Written by Monkey Woods

Sunday, 25 November 2018

image for Children's Storytime: Jamal's Adventure In Turkey Jamal waiting for his papers

Hello, children! It's time for another story! Are you ready? If you are, I'll begin.

There was once a man called Jamal, who lived in a country where there was a lot of sand. It was very hot in that country, and the misters wore big, long, flowing white robes which helped them to keep cool. Jamal didn't like the oppressive heat very much, so he came to live in America, where you live.

He was very happy in America. He got a job working for a newspaper, writing all the words that you can read on the pages. He liked to write things about the hot country with a lot of sand, where he was born. Some of the people in the hot, sandy country didn't like this. They said he was making trouble. They said he was an agitant.

Sometimes, he wrote things about that country that made the king angry. The king asked his noblemen:

"Why does he write these things? Why does this subversive bastard Jamal do this? Does he want to die?"

Jamal didn't want to die. He wanted things to get better for all the people in the hot, sandy country, where the king controlled everything, and all the other people had to do as they were told, or else!

What Jamal did want to do, was get married to his beautiful, princess girlfriend, and have lots of children, and live happily ever after. To do this, he needed some papers signing by officials from the hot, sandy country. He was in luck! There was an office nearby where he could get these papers, and then everything would be fine.

Or would it?

Jamal went to the office to 'get his papers signed', but had sudden concerns about his safety. He walked up and down outside for twenty minutes whilst he and his girlfriend came up with a plan that would see him avenged, if, by chance, he happened to be murdered inside. Then he went to 'get his papers signed'.

What happened next may never be known, and it certainly isn't the kind of thing we would want children to read about. But, so that we may continue our tale, let us just say that he was murdered to death in a most disagreeable manner, that it was painful, frightening, and slow.

The people responsible for this unkind act were a group of ruffians sent to the office by the Crown Prince of the hot, sandy country. He was a bad man. He was also very powerful, and nobody dared to speak against him, because, if they did, he cut their heads off. Can you imagine that, children?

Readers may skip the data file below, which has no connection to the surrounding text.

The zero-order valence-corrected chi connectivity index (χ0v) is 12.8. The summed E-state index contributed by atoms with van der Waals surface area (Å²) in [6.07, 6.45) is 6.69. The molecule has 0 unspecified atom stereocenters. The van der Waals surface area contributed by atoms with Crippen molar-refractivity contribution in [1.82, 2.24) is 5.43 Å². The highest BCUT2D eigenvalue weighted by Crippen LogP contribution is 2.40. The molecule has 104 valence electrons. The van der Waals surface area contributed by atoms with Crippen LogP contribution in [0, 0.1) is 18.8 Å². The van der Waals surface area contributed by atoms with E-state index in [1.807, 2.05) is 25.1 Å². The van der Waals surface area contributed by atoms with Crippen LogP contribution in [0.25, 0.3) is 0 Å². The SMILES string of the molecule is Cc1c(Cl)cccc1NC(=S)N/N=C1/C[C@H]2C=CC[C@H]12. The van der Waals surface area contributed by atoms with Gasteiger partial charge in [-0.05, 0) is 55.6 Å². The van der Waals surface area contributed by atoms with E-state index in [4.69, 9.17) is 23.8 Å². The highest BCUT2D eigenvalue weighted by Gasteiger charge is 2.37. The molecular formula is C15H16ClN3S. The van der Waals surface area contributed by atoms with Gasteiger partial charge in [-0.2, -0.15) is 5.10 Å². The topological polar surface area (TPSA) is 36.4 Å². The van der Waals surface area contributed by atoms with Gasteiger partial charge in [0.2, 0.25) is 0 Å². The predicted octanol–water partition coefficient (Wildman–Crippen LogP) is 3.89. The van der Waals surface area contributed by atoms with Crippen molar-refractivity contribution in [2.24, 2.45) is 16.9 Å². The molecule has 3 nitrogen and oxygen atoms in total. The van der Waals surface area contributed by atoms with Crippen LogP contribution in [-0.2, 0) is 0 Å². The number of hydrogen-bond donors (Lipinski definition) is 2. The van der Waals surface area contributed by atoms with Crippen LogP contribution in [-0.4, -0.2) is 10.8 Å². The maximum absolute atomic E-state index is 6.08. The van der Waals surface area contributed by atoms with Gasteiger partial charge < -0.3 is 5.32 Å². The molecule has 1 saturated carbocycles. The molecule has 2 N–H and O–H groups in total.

After Jamal was killed, the group of ruffians had to get rid of him, so that nobody would find out what they had done. Alas! Jamal's girlfriend was still outside, and she had heard everything on her telephone which was connected to Jamal's special watch, as he was having the life strangled out of him. She told the police, and the police were angry. They told the rest of the world. The idiot Crown Prince's plan had failed. What an amateur!

The police asked the Crown Prince lots of questions, but he had a nose longer than Pinnochio's, and he gave new meaning to the word 'liar'. The Prince told so many, many lies, and every time the police showed him that they knew he was lying, he changed his story, and told different lies! He really was a champion liar!

Some of you cleverer children may be wondering how those ruffians didn't get caught, because you think the police would have found Jamal's dead body in the office where he was killed, but it was like this:

When the ruffians killed Jamal, they cut him into smaller pieces. Then, they put these smaller pieces into a special potion which made all of the skin come off his bones. After that, the pieces of Jamal were so small, that you would have needed a microscope to see them.

Then, there were just the bones to deal with. They put the bones in bags and backpacks, and took them away. They put some in a forest, some in the river, some at a garbage dump, and gave some to wild dogs, who licked at them with relish.

Jamal would not have liked this, because he didn't like dogs.

The story above is a satire or parody. It is entirely fictitious.

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